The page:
For something that’s such a big part of many people’s daily lives, religion doesn’t play a terribly big role in video games. It does in Crusader Kings II, however, and that role is about to get a lot more interesting.
Sons of Abraham is the latest expansion to one of the best games ever made, and with the last few having dealt with pagans like the Norse and Aztecs, this one doubles down on the existing monotheistic faiths of Christianity, Islam and Judaism.
It doesn’t sound like a big deal, and it shouldn’t be, but the fact is you just can’t do this in other video games. Take Civilisation, for example. It’s had over two decades to give you a Jewish civilisation to actually take charge of, yet despite including more (relatively) obscure nations like Poland and Brazil has never done so.
CKII’s new expansion, however, will introduce a more historically accurate faith for the Khazar Khaganate, who have previously been available in the game as a Tengri people, but whose rulers actually converted to Judaism in the 8th century.
This has been fixed. And the introduction of Judaism in the game as a distinct faith also gives you the chance to convert others, as well as re-establish the Kingdom of Israel and rebuild the Temple in Jerusalem.
Like I said, this shouldn’t be a big deal, but since Israel’s place in history is always a cause for controversy with somebody – probably the reason it doesn’t feature much in similar series like Civ – you’d be forgiven for thinking this was an act of brass balls from developers Paradox.
Thankfully, that’s not the case. They’re just history nerds and game designers who want to do their game, and the time period, justice.
“I know the idea of a Jewish Kingdom has Messianic connotations in Judaism, but we feel that it simply makes for good gameplay in the same vein as restoring the Roman Empire as the Byzantines, or Persia as a Zoroastrian”, Crusader Kings II’s designer Henrik Fåhraeus tells Kotaku.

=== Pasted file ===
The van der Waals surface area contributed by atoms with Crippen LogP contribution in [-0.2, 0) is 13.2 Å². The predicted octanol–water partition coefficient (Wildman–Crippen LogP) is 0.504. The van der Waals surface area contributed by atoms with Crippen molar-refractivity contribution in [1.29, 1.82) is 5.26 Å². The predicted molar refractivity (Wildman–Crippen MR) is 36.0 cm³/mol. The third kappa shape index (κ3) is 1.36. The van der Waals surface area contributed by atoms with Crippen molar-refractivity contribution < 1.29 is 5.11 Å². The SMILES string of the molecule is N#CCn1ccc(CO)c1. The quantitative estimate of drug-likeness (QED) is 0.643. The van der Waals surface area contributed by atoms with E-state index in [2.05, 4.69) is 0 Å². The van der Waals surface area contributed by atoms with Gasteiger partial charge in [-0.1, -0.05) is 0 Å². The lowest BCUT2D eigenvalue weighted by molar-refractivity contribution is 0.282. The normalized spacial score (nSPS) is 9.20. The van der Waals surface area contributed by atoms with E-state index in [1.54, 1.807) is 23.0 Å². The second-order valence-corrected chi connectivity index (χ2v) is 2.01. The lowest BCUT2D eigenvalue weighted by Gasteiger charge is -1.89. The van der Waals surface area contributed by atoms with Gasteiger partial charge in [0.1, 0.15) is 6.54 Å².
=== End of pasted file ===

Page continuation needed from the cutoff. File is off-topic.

“I am not too worried about backlash; I honestly don’t know what all the hubbub is about. The only reason we’ve not included Judaism before in Crusader Kings II is basically that there were no significant historical Jewish rulers you could play as from 1066.”
Note: CKII originally began in 1066, but subsequent expansions have moved that start date back a few hundred years.
He also points out that the Jewish Kingdom of Judea was actually present in an older Paradox game, Europa Universalis: Rome.
The introduction of Judaism isn’t the only big change to the game’s religions, though. Islam will now splinter into Mutazili or Ashari factions, while Christianity – understandably given its prominence amongst the game’s characters – gets the biggest update of the lot.
You can now groom and manage your own members of the College of Cardinals, making the vote for Pope more interesting. You can go on holy pilgrimages. You can hit up the Pope for money and favours, and even send members of your court off to monasteries or holy orders.
Which, to be honest, sounds like a lot to keep track of. It’s a complicated enough game as it is; surely increasing the depth of the religious system will only make it harder, even more intimidating?
“With previous expansions we’ve gotten away with a lot simply by giving rulers of different religions or government forms different gameplay, but that is not the case with Sons of Abraham (apart from the Jews.)”, Fåhraeus says.
“That’s why all of the new mechanics in the Sons of Abraham expansion are non-intrusive and even a bit hidden away in the interface. If you don’t want to worry about the College of Cardinals or the Holy Orders, you don’t have to give it any thought, but if you want to make use of them, you have the option. It’s a layer of advanced options for more experienced players.”
The expansion – which will be accompanied by a huge patch that may as well be an expansion in itself – will be out in a month or two.